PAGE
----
position today to use its soft power resources to positive effect than the Soviet
Union was. Part of the attraction of association with the Soviet Union for some of the far-flung members of the
Soviet bloc in Cuba, Afghanistan, the Middle East, and Africa was the potential for trade, infrastructure subsidies,
technical assistance, and training and education programs in Soviet universities. But the possibility of large arms
transfers and the sheer implacability of Soviet military power always tended to eclipse these benefits. The Soviet
Union was also overtaxed and overstretched in its abilities to entice effectively. Today in the cis, Russia can be
more focused and draw to its benefit on the cultural, linguistic, and other ties that persist in the region from the
Ultimately, though, the possibility for Russia to change modalities in
Soviet period.
Eurasia comes directly back to energy. Russia’s new ability to wield soft power
resources and expand its economic and political influence comes from its oil
power. The increasing windfall from high oil and gas prices since 1999 has spurred Russia’s
economic growth, enabled it to push through some important reforms, and afforded it the opportunity to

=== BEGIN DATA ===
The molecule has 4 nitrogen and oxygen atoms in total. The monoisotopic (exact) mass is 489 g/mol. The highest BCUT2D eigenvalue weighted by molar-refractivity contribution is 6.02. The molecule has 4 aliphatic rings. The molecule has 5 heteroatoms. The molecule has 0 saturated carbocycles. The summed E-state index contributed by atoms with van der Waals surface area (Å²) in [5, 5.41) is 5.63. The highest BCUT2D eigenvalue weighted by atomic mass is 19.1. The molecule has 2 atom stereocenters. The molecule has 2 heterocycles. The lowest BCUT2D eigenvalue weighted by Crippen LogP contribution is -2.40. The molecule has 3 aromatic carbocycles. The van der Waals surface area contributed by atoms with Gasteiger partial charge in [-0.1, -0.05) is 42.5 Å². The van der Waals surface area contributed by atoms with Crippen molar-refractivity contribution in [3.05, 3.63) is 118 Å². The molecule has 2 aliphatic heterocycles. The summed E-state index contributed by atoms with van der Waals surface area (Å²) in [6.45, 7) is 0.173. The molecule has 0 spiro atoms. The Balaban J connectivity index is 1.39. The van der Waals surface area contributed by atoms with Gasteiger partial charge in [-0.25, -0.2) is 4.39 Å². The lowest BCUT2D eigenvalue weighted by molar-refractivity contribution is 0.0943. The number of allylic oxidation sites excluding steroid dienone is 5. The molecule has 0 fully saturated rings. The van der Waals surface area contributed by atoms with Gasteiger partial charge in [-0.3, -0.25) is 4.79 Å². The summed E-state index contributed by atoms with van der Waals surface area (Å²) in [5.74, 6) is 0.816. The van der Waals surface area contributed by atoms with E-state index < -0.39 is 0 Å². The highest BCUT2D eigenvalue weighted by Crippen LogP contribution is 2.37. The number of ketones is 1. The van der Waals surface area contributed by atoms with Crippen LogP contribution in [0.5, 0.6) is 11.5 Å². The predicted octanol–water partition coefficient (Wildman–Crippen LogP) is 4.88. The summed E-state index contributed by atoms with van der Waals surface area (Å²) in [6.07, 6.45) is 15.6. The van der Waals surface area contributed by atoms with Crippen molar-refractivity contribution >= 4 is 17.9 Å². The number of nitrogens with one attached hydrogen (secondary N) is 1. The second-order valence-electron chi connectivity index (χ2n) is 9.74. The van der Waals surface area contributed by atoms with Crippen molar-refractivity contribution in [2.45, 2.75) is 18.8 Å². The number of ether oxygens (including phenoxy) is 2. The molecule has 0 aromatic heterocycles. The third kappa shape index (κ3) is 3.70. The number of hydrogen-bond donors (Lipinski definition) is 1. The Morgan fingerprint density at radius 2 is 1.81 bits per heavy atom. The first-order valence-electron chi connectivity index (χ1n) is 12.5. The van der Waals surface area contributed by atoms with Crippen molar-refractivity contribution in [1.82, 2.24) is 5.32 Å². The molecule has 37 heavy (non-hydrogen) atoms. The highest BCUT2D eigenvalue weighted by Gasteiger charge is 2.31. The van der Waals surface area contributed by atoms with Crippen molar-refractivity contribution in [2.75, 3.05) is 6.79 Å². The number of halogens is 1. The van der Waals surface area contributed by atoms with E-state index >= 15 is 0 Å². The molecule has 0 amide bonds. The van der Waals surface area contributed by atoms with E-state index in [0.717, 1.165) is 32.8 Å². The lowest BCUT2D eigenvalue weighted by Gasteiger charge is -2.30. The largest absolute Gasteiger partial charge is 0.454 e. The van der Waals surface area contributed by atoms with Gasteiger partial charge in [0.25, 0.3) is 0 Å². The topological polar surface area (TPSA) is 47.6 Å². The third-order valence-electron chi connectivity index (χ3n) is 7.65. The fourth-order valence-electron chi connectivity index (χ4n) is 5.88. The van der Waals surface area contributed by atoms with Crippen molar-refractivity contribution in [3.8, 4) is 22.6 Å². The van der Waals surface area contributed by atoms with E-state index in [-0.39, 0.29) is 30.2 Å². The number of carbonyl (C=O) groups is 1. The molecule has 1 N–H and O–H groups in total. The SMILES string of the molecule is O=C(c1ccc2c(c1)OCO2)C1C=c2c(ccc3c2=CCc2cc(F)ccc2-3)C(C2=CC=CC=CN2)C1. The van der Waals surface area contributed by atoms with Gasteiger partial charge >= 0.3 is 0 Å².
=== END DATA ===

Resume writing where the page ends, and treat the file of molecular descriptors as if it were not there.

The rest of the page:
become a “new Russia” at home and abroad, including well beyond the boundaries
of the cis. Oil and gas have made Russia something of an indispensable power on
today’s global stage.

The energy sector is key.


Fiona Hill, Senior Fellow, Foreign Policy , Brookings institute, “Worries Over Russia
as Fuel Supplier” 2006
CONAN: And does it tell us also something about Russia today?—I mean, the explosion not only of gas and oil
prices but the proportion of Russia's industry that—or Russia's exports that compromises. This is an OPEC nation
almost. Ms. HILL: Well, it's a real vulnerability for Russia, just as you're pointing out here. The
Russian economy is incredibly tied up with oil and gas revenues. Cheap gas within
Russia subsidizes its manufacturing industry. And Russia today is much more
vulnerable to oil shocks, you know, that—a drop in the price of oil and gas than at
any other point since the Soviet period. So for Russia, it's certainly a double-edged
sword. On the one hand, oil and gas are its major strategic assets. You can't blame the
Kremlin for thinking that they can use these for influence. At the other hand, they're also a great
source of vulnerability, as many Russian economists and Russian political commentators have pointed
out.

20
MSDI Kearney/Ermo lab Russia Oil Disadvantage

high prices key


High oil prices have been essential to the Russian oil
industry
David Lamb, Johnson’s Russia List, November 15, 2001
www.cdi.org/russia/johnson/5548-9.cfm